When you look at an oak tree, you can see how the bark forms ridges that intertwine. Note that the "width" of the outer most piece of bark is slightly less than the piece of bark directly underneath it. In turn, the bark continues to widen as it nears the tree itself and thus forms a pyramid-type formation - thicker near the tree and narrower outside.
The only living part of a tree is the cambium layer - it is seen as the green part of a twig when you break it open. This cambium layer actually consists of two layers - the one that enlarges the woody part of the tree is called the xylem and the other layer, called the phloem, makes more bark. After all, as the tree grows, new (larger) bark must also be formed to cover the increasing size of the tree. Thus the newer bark is always larger than the older part directly above it and the older part of the bark gets pushed outwards as the tree continues to add girth.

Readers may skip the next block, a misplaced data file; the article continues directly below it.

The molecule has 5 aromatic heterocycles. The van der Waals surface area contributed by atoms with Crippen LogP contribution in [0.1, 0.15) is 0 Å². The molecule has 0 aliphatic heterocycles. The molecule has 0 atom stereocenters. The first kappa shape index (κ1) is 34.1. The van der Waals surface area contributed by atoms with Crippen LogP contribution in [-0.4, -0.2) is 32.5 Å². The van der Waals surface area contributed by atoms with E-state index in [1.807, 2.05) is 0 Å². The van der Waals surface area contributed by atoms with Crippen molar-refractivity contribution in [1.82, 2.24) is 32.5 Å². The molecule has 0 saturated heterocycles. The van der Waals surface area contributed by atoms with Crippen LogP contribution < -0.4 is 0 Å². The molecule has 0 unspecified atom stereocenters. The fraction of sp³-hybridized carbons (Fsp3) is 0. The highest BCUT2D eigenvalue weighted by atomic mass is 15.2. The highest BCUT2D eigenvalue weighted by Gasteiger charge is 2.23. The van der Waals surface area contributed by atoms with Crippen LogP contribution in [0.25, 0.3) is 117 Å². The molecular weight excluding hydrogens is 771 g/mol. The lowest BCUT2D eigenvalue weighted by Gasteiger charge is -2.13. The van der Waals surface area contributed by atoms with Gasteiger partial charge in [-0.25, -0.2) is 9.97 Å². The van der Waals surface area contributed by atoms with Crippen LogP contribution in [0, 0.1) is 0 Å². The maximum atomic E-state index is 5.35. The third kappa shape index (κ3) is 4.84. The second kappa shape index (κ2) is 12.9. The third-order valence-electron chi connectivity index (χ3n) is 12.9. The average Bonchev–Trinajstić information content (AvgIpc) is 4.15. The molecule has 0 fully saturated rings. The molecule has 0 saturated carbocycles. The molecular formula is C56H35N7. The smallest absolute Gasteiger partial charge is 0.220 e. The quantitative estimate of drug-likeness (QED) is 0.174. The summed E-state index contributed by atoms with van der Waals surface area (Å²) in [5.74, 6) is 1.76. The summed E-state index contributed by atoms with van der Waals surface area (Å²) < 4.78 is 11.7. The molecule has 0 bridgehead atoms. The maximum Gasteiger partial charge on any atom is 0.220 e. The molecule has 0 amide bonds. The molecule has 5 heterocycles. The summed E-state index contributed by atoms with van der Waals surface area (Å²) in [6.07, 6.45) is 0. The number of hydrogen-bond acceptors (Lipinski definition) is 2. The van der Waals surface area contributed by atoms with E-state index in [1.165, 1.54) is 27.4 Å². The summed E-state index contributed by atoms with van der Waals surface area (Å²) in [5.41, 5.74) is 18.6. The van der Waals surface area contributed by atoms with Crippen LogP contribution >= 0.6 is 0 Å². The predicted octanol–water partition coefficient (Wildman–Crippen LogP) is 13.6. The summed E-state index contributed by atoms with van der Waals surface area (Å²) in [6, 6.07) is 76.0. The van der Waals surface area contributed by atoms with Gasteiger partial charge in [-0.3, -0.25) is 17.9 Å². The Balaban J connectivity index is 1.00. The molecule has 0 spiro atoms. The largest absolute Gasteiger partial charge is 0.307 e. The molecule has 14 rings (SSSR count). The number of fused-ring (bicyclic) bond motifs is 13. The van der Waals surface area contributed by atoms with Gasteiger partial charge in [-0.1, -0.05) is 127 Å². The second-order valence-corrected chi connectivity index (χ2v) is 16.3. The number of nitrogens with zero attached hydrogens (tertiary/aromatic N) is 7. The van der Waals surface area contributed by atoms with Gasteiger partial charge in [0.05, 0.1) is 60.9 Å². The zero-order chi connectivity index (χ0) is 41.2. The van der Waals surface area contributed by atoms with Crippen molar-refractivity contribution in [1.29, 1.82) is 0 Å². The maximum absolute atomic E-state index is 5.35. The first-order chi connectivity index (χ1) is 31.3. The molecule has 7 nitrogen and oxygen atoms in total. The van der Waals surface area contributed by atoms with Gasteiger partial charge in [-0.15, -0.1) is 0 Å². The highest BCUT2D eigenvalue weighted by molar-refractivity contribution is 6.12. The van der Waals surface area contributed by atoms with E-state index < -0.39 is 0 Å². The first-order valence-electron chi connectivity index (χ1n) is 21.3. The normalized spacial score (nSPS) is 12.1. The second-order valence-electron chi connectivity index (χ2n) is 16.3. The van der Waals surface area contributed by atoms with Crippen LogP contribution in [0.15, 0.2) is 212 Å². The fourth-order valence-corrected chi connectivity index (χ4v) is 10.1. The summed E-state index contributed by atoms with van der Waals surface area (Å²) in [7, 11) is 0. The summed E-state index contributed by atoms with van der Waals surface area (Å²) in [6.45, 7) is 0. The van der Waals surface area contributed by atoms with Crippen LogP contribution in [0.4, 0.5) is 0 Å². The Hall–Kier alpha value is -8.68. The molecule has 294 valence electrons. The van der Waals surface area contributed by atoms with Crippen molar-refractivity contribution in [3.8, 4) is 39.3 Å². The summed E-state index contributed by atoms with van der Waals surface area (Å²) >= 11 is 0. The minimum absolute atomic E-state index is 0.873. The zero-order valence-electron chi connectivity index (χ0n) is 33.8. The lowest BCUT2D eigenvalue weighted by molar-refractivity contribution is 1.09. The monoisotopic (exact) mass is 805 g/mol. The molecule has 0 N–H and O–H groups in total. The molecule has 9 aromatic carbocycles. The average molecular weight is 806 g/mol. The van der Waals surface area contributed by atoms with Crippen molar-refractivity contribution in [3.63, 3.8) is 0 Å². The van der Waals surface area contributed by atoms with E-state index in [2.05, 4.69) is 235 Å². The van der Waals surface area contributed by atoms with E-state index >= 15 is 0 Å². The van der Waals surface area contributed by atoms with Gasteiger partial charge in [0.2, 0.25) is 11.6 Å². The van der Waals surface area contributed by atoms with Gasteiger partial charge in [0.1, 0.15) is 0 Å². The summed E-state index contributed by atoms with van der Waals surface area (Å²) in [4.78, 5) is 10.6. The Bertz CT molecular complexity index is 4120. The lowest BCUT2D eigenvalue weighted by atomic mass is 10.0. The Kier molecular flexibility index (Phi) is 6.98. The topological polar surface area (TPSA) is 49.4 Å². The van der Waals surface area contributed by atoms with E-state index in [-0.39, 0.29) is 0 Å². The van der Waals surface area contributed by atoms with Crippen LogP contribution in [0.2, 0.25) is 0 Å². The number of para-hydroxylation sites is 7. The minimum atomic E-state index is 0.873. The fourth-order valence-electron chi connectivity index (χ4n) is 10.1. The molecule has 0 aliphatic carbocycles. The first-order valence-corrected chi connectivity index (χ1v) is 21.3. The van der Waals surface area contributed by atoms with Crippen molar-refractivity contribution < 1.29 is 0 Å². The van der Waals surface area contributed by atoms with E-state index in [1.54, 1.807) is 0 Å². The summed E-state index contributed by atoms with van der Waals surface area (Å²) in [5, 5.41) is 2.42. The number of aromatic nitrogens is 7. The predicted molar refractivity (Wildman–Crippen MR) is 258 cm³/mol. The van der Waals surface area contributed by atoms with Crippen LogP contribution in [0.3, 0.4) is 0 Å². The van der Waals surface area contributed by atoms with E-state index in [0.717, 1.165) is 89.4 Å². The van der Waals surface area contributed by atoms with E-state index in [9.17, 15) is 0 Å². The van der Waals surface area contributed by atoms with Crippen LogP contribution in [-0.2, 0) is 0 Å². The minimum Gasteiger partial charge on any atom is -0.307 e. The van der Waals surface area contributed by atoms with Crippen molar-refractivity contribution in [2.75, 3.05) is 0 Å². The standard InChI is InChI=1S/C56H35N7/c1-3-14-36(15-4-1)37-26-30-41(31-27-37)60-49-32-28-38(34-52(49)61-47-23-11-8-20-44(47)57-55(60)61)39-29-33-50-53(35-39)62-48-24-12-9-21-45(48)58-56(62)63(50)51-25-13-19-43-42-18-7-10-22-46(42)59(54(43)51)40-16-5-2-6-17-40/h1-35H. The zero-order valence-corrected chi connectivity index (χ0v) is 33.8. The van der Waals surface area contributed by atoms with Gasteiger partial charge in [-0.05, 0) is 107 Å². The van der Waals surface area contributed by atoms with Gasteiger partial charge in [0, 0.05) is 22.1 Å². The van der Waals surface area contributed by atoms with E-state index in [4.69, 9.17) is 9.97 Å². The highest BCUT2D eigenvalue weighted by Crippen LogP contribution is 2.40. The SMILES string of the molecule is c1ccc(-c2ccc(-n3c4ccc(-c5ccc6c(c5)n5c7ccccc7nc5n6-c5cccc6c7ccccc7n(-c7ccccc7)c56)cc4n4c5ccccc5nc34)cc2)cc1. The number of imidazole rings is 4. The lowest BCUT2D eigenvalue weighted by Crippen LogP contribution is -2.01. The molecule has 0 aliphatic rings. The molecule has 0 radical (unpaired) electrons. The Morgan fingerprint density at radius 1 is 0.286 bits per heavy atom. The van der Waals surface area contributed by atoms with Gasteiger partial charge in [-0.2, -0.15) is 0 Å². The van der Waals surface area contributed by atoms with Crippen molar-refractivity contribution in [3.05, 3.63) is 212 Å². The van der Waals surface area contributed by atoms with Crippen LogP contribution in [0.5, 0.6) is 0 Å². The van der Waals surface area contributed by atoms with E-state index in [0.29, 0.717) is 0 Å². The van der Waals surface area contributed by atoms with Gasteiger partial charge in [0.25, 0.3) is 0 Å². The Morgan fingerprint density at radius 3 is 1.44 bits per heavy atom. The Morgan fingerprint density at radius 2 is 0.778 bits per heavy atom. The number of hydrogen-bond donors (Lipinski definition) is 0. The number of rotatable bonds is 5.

Therefore, if you could gather all of the oldest bark on the outside of a tree you would be able to measure how big that tree was when that bark was formed. One of the reasons a tree grows only to a certain height is that most of the energy in a middle-aged tree is going to make the tree wider and wider, rather than growing taller. For example, if you look at the "tree rings" on an old cut-off trunk, you'll see wide growth rings in the center and narrow rings towards the outside. The wide rings were formed during the trees "teenage years" when it was shooting skyward. Once it reached some magical height, its energy was then devoted to making the tree fatter. Much of this is a parallel to human life, where teenagers shoot up to their adult height and then thicken as the years go beyond 20 or so years old. Some of us are too thick!
February 26, 2003